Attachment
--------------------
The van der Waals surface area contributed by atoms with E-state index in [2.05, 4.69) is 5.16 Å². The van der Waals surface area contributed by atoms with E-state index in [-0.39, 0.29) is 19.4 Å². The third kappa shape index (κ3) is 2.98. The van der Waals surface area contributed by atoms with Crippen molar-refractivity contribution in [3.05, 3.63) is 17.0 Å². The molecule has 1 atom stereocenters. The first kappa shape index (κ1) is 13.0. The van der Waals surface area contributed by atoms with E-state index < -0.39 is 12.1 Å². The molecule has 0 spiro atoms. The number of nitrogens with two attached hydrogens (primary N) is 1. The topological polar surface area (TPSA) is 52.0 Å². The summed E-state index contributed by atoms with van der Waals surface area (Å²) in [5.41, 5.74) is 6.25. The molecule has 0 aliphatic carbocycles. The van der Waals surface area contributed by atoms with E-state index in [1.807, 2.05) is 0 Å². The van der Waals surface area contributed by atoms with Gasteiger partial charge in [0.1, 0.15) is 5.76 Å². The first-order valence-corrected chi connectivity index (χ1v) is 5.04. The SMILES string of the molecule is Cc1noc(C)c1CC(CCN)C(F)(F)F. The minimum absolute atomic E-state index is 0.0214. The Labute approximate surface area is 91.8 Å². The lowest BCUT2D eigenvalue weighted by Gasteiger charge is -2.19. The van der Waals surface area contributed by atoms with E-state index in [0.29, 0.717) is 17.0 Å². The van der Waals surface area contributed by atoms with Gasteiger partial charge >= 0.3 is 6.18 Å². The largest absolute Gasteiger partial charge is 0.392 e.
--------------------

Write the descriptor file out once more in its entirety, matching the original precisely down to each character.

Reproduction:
The van der Waals surface area contributed by atoms with E-state index in [2.05, 4.69) is 5.16 Å². The van der Waals surface area contributed by atoms with E-state index in [-0.39, 0.29) is 19.4 Å². The third kappa shape index (κ3) is 2.98. The van der Waals surface area contributed by atoms with Crippen molar-refractivity contribution in [3.05, 3.63) is 17.0 Å². The molecule has 1 atom stereocenters. The first kappa shape index (κ1) is 13.0. The van der Waals surface area contributed by atoms with E-state index < -0.39 is 12.1 Å². The molecule has 0 spiro atoms. The number of nitrogens with two attached hydrogens (primary N) is 1. The topological polar surface area (TPSA) is 52.0 Å². The summed E-state index contributed by atoms with van der Waals surface area (Å²) in [5.41, 5.74) is 6.25. The molecule has 0 aliphatic carbocycles. The van der Waals surface area contributed by atoms with E-state index in [1.807, 2.05) is 0 Å². The van der Waals surface area contributed by atoms with Gasteiger partial charge in [0.1, 0.15) is 5.76 Å². The first-order valence-corrected chi connectivity index (χ1v) is 5.04. The SMILES string of the molecule is Cc1noc(C)c1CC(CCN)C(F)(F)F. The minimum absolute atomic E-state index is 0.0214. The Labute approximate surface area is 91.8 Å². The lowest BCUT2D eigenvalue weighted by Gasteiger charge is -2.19. The van der Waals surface area contributed by atoms with E-state index in [0.29, 0.717) is 17.0 Å². The van der Waals surface area contributed by atoms with Gasteiger partial charge >= 0.3 is 6.18 Å². The largest absolute Gasteiger partial charge is 0.392 e.